still in the country.

The University of Florida is proud of a trophy presented to it
in 1957 by Romano Orlich, Head, Department of Animal Hus-
bandry, in the name of the El Alto Experiment Station. This tro-
phy, now on display in McCarty Hall, has an attached plate which
bears the names of all assignees who had served tours of duty in
Costa Rica up to that time. On a more personal note, W. A.
Krienke was presented a medal by the Dos Pinos Milk Cooperative
at the completion of his assignment as a token of appreciation for
his assistance to the dairy products industry.
Perhaps no North American agriculturist ever won the hearts of
the "Ticos" as did the late Harold Mowry, the Contract's first Chief
of Party, who through ICA devoted over half a decade toward the
advancement of Costa Rican agriculture. His sincerity and un-
qualified dedication to his assignment and to the Contract earned
him the praise of all who knew him. Early in 1958 his friends and
co-workers were deeply saddened by an illness which forced him
to lay aside a long life of duty and service. As a token of appre-
ciation the technicians of the MAI and STICA jointly presented
him with a gold medal, and with it his friends and admirers ten-
dered him a signed scroll which included among the many other
names those of three former Ministers of Agriculture and Industry.
For such tokens of esteem the University will be forever grateful,
and in return it thanks ICA for providing it with an opportunity to
serve Costa Rica for a brief span in history.

1. D. E. Alleger, "Agricultural Economic Assignment to Costa Rica," Univer-
sity of Florida Contract Termination Report (San Jos6: STICA, Dec. 1957), p. 8.
2. Banco Central de Costa Rica, Ingreso y Producto Nacionales de Costa Rica
(San Jos6, 1956), p. 87.
3. J. Wayne Reitz, then Provost for Agriculture and now President of the
University of Florida, was the first to serve in this capacity.


Agricultural Economics

C osta Rica faces a formidable task in its efforts to
maintain consistent economic growth. As of 1950,
when the last general census was taken, the nation's 36,500 resi-
dent and 6,600 absentee farm operators produced a gross national
agricultural output of 0605 million, which approximated 47 per
cent of the gross national product. This sum excluded income from
forestry and forestry products. By the end of 1956 the global value
of agricultural production was estimated at C674 million, an in-
crease of 11.4 per cent over that of 1950.1 For the same six-year
period the Costa Rican population rose by 25 per cent, and, accord-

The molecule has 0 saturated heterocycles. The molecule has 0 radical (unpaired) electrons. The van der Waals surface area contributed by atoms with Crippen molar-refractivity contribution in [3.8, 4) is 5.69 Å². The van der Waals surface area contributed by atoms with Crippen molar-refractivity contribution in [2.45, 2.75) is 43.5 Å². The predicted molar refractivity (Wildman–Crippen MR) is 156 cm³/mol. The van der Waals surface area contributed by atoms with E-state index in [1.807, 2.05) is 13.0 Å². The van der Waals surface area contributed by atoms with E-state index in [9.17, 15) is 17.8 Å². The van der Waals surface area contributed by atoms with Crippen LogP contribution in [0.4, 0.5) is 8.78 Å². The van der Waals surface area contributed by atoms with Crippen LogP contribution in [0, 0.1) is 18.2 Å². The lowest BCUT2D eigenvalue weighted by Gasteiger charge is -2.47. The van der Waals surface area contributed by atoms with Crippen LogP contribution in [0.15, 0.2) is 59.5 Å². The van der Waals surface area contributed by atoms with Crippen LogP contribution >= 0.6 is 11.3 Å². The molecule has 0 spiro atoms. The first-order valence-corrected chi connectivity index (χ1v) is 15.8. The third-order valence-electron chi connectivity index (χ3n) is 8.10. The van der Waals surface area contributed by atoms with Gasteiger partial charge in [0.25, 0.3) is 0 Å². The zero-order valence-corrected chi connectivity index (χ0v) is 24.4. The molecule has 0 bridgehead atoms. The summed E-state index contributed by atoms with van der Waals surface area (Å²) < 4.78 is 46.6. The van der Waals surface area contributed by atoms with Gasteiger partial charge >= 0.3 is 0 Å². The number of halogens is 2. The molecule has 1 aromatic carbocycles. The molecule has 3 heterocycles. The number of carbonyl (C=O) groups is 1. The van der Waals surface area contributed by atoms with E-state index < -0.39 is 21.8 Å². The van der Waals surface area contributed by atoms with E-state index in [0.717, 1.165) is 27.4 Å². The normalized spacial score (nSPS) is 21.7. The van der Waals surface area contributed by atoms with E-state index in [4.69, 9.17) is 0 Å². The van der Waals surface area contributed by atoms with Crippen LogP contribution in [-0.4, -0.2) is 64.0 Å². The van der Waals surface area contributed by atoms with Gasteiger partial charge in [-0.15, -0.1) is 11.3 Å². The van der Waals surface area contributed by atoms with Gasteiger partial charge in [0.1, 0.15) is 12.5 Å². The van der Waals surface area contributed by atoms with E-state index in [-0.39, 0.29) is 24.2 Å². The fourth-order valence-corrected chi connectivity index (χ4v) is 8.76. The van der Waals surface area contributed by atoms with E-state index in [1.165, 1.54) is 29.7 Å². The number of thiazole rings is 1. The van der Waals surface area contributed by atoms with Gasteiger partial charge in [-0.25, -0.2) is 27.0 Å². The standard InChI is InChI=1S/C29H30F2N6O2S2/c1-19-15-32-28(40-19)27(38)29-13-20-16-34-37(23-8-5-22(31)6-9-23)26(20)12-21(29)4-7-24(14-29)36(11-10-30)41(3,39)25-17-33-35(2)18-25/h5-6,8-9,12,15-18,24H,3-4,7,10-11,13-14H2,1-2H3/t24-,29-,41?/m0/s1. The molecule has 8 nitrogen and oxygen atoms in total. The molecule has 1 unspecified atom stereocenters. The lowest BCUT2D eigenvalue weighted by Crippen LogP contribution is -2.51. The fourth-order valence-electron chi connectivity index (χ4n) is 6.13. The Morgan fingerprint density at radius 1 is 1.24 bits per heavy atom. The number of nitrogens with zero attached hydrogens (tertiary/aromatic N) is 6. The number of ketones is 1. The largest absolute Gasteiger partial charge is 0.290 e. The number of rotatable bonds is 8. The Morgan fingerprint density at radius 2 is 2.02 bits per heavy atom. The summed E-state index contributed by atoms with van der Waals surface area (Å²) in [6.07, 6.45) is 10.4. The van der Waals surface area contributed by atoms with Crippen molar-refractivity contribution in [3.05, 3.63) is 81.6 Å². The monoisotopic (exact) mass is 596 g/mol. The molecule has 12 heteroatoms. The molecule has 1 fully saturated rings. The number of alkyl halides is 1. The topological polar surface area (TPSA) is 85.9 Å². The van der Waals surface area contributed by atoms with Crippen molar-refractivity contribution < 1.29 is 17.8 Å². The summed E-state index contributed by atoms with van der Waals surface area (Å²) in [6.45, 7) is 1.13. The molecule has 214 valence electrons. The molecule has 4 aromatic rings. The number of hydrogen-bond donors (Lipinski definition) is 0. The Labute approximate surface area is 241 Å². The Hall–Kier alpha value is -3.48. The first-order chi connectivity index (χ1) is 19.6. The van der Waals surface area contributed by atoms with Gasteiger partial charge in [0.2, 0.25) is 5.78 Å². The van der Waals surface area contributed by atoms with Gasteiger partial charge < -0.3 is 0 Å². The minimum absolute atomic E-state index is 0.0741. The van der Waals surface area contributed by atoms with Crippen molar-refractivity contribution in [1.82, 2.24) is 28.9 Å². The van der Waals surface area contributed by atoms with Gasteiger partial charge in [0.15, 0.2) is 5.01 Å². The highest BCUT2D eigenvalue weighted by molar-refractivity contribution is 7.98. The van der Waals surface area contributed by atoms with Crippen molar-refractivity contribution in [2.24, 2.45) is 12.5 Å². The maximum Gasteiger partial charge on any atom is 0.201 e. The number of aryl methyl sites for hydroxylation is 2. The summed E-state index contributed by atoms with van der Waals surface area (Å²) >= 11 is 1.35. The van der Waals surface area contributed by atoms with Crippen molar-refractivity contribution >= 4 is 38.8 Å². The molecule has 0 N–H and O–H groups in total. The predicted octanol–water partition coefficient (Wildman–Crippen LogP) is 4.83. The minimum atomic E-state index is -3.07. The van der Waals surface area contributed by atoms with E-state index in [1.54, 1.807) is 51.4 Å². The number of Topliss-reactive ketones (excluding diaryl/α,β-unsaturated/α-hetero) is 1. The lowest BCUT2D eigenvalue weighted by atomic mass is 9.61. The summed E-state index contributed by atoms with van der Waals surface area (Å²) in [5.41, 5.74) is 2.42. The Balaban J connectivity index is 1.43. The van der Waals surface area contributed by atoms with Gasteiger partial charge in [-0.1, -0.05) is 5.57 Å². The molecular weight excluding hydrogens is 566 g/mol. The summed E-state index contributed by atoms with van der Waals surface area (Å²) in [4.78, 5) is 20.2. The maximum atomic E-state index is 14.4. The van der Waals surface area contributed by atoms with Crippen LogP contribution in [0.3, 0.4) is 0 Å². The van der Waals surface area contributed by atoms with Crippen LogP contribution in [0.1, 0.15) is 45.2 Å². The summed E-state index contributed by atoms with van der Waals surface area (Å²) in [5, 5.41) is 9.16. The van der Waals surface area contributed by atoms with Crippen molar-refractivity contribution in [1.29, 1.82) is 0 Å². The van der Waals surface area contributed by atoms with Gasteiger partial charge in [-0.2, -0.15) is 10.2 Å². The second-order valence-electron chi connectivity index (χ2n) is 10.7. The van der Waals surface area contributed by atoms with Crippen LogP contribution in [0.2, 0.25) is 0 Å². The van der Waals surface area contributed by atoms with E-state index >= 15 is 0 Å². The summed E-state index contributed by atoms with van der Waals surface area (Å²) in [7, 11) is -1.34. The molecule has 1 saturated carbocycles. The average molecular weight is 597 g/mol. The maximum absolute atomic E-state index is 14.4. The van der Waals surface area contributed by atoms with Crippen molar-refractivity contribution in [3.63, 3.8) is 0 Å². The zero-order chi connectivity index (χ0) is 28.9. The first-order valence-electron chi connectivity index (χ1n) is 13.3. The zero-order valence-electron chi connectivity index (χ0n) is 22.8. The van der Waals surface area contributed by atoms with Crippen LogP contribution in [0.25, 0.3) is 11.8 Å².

ing to estimates, it continues to rise by over 4 per cent annually.

In 1955 the MAI, ICE, and several other national agencies initi-
ated well-planned agricultural economic research. Invited in 1956
to participate in an advisory capacity, the writer continued for
nearly four years as agricultural economic consultant to the MAI
Office of Planning and Coordination, which was ably staffed by
Alvaro Rojas E., its head, J. Francisco Montoya, in charge of
economic studies, and their co-workers. Throughout this period a
number of other national agencies were interested in, and dealt
with, agricultural economic data. Among its other duties the Banco
Central de Costa Rica calculated the gross national product, in
which abundant use was made of agricultural statistics. A com-
modity purchasing and price regulatory body, called the Consejo
Nacional de Producci6n, compiled a great many agricultural facts
and figures needed for its operations. The MAI Office of Planning
and Coordination, as previously mentioned, had a section devoted
to economic investigations. Two educational institutions, the Uni-
versity of Costa Rica and the Turrialba Inter-American Institute of
Agricultural Sciences, supported teaching and/or research interests
in agricultural economics. STICA/Costa Rica, of the ICA, had
several host-country agricultural economists on its payroll, as had


several other international and local organizations. Individually or
collectively their activities, and in some degree those of the writer,
encompassed many facets of the nation's economy, some of which
are described briefly on the following pages. Others are reviewed
elsewhere in the symposium.

In studying the balance of population in relation to national or
regional economic resources, consideration must be given to natural
resources, to present and potential economic development, and to
how these factors fit into a broad developmental plan. At present
Costa Rica gears its economy to exportable agricultural products,
coffee and bananas, chiefly, although its leaders are seeking ways
and means to lessen dependence upon a dual crop economy. More-
over, the nation probably possesses untouched economic potentials
in its sparsely settled areas, whose nature and extent only time can
Taken as a whole, Costa Rica cannot be said to be overpopulated,
but in the highlands signs of man-land pressures are evident. From
the time of the first population census until the last, that is, from
1864 until 1950, Costa Rica's population increased without appar-
ent abatement. The ratio of the number of children under 5 per